“ He’s the Devil,” Shacks said.


In the air, the tension held. Heavy. Electric.

Shipman kept looking at us in turn, wanting answers but our throats were so dry we could have spit sand. Even Murph wasn’t saying anything. No off-color jokes or pessimistic remarks. No wild, gamy tales about waking up in a cellar in Wichita with a half-dozen flyblown Girl Scouts dry humping him.

Shipman slammed his drink down and spilled it all over himself. “Hell is going on here? Somebody better tell me! Somebody better tell me right now!”

Murph lit a cigarette with a shaking hand. “Every now and again Wormboys demand fresh stuff. We give it to ‘em, they leave us alone. That’s all there is to it.”

“Fresh stuff?”

“Yeah,” Shacks said. “That’s what they eat.”

Shipman was shaking his head from side to side. “But they eat people, they goddamn well eat people.”

Murph blew out a cloud of smoke and smiled at him with yellow teeth. “That’s right. We offer up six of ‘em. Now it’s just a matter of deciding who stays and who goes.”

Shipman looked horrified. The way, I suppose, we all looked when we first learned about Doc’s rules of survival and what we had to pay Dragna and his army of the living dead so they’d leave us alone.

“Lottery,” Earl said. “We play a lottery. All of us.”

Shacks nodded. “It’s the only fair way.”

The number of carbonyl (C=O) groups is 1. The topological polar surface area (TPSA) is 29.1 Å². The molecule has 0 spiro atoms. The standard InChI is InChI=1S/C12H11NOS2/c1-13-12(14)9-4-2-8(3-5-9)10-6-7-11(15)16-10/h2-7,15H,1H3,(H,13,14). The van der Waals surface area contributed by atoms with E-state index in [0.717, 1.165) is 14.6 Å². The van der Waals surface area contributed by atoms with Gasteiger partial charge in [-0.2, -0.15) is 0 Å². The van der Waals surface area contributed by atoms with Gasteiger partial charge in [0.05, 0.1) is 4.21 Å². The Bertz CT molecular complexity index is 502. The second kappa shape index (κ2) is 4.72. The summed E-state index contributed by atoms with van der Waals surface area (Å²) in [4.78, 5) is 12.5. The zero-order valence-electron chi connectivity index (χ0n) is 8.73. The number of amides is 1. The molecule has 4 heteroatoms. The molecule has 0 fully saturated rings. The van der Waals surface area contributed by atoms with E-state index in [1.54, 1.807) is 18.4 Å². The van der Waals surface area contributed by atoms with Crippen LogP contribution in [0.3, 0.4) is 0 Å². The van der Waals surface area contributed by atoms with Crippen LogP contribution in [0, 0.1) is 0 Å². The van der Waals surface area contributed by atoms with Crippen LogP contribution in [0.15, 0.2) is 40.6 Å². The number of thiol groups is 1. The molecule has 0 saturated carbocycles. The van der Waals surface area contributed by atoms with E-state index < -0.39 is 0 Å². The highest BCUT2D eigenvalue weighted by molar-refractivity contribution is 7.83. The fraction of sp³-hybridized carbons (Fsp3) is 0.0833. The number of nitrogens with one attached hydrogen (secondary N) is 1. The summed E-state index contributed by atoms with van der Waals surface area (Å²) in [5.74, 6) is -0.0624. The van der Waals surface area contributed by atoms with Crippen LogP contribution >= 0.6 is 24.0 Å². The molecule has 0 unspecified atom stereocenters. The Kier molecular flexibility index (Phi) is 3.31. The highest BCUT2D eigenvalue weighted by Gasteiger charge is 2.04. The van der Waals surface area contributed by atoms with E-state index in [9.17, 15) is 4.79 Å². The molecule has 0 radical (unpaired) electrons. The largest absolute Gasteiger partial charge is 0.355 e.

I shivered, thinking about the Wormboys out there trolling for meat.

My guts were knotting themselves into figure eights. Just the idea of what would come next made my blood run cold and the sap of my soul run lukewarm and rancid. Lottery. The idea of sacrificing our own to those things out there made me feel less than human, something that should’ve crawled through the slime on its belly.

We were all so wrapped up in ourselves and the possibility of “winning” the lottery, that we weren’t paying attention to Shipman. I should have seen it coming. I was in the Army once…I’d seen guys crack plenty of times towards the end. But I, like the others, had been too busy feeling sorry for myself. So nobody noticed that the blood had ran out of Shipman, left him white as ivory, that the muscles of his face were constricted and corded like a man who was on the verge of a massive coronary. And nobody noticed that mad-dog gleam or how he was pumping his fists until they were red as juicy tomatoes.

“Lottery,” he said under his breath. “Lottery, my ass.”

Then he moved.

And for a guy that was pissed-up and sassy and soft in the middle, he moved damned fast. He jumped up, knee catching the table and spilling drinks and cards and overturning the ashtray. Shacks made a grab for him. So did Maria. I hooked his arm and got a fist to the jaw for my trouble. Murph just started laughing. Earl didn’t even flinch. Shipman bolted from the room, jogged down the corridor and threw the locks on the main door and out he went.

Into the night.

And whatever waited out there.

I went after him. God knows why I did it. I pulled my ass off the floor where he had knocked me, found my